"This new paper describes an intriguing new take on an old mystery in consciousness science: the basis of voluntary action. Extending the famous Libet paradigm from the 1980s, Lush and colleagues found that meditators reported awareness of intentions to (voluntarily) move significantly earlier than non-meditators, while highly hypnotisable people had delayed awareness of their intentions. These data show a remarkable individual variation in metacognition of intentions, suggesting that meditation is associated with enhanced awareness of our intentions, and providing support for theories of hypnosis which are based on reduced awareness of mental states.”
Metacognition of intentions in mindfulness and hypnosis
Peter Lush, Peter Naish, and Zoltan Dienes
"Does consciousness get in the way of accurate processing or facilitate it? In this paper the philosopher Nick Shea and the psychologist Chris Frith develop a new framework for understanding the role of consciousness in cognitive processing. They distinguish between representations and processes over representations, and can then separate clearly between cases where one or the other is conscious or not, and how this in turn impacts accurate processing. This resolves a tension in the scientific literature and opens up for exploration of a new category of processing, where both representations and processes are unconscious. The paper opens up for a much better understanding of the role of consciousness and commands a clear view of a large body of literature."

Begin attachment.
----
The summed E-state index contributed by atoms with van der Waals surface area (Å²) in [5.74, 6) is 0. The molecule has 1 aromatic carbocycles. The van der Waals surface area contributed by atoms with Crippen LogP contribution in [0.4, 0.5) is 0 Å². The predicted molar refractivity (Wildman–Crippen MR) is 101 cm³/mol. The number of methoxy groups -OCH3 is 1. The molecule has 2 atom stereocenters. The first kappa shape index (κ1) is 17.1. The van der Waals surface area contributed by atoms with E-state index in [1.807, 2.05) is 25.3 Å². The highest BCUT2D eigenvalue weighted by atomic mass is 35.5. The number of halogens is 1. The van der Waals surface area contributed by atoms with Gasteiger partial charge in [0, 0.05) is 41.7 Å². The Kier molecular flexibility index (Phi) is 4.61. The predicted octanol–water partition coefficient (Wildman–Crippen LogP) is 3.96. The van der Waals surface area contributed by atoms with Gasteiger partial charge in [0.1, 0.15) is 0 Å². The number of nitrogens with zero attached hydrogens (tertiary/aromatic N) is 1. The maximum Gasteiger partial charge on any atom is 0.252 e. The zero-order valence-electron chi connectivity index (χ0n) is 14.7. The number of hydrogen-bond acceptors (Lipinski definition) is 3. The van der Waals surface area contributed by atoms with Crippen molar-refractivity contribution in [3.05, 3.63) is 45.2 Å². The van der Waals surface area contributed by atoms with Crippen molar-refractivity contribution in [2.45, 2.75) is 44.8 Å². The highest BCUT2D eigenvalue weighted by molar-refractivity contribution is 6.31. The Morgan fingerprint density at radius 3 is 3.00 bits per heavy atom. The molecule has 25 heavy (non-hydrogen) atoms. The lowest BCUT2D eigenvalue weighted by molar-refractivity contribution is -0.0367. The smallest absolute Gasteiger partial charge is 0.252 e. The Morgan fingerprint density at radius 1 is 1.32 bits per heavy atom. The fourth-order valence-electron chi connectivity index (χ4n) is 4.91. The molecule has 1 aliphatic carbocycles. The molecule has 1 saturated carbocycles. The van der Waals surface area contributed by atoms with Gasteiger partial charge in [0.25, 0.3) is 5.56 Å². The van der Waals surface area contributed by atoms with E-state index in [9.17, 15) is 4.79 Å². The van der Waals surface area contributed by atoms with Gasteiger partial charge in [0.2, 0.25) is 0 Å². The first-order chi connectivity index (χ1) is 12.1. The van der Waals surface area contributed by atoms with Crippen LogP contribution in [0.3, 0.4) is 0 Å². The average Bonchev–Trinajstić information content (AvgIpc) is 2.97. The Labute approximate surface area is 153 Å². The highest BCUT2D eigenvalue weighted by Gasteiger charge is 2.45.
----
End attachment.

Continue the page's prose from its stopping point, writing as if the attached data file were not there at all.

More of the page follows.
Dual-process theories and consciousness: the case for ‘Type Zero’ cognition
Nicholas Shea and Chris D. Frith
Biyu Jade He
"How well do our brains process sensory information received during sleep? Andrillon and Kouider show that brain signature for a word categorization task persists during sleep. Moreover, there is an implicit memory trace upon awakening for words presented during sleep, though not an explicit memory trace. This work significantly advances our understanding of functional brain processes that happen during sleep."
Implicit memory for words heard during sleep
Thomas Andrillon and Sid Kouider